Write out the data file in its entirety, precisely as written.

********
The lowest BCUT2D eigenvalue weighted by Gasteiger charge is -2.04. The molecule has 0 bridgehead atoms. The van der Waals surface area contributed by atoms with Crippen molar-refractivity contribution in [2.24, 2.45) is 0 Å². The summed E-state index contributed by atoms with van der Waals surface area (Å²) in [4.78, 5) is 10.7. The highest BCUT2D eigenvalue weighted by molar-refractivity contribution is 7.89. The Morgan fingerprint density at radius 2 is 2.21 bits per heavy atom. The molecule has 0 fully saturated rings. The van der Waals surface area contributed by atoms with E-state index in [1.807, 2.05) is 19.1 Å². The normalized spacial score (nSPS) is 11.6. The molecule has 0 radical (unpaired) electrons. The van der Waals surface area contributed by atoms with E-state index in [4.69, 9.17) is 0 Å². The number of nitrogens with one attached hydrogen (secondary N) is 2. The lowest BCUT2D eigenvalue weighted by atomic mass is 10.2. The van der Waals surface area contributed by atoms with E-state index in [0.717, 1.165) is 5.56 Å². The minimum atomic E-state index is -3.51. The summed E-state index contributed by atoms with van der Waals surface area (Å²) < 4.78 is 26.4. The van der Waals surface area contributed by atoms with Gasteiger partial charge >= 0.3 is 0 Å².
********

The lowest BCUT2D eigenvalue weighted by Gasteiger charge is -2.04. The molecule has 0 bridgehead atoms. The van der Waals surface area contributed by atoms with Crippen molar-refractivity contribution in [2.24, 2.45) is 0 Å². The summed E-state index contributed by atoms with van der Waals surface area (Å²) in [4.78, 5) is 10.7. The highest BCUT2D eigenvalue weighted by molar-refractivity contribution is 7.89. The Morgan fingerprint density at radius 2 is 2.21 bits per heavy atom. The molecule has 0 fully saturated rings. The van der Waals surface area contributed by atoms with E-state index in [1.807, 2.05) is 19.1 Å². The normalized spacial score (nSPS) is 11.6. The molecule has 0 radical (unpaired) electrons. The van der Waals surface area contributed by atoms with E-state index in [4.69, 9.17) is 0 Å². The number of nitrogens with one attached hydrogen (secondary N) is 2. The lowest BCUT2D eigenvalue weighted by atomic mass is 10.2. The van der Waals surface area contributed by atoms with E-state index in [0.717, 1.165) is 5.56 Å². The minimum atomic E-state index is -3.51. The summed E-state index contributed by atoms with van der Waals surface area (Å²) < 4.78 is 26.4. The van der Waals surface area contributed by atoms with Gasteiger partial charge >= 0.3 is 0 Å².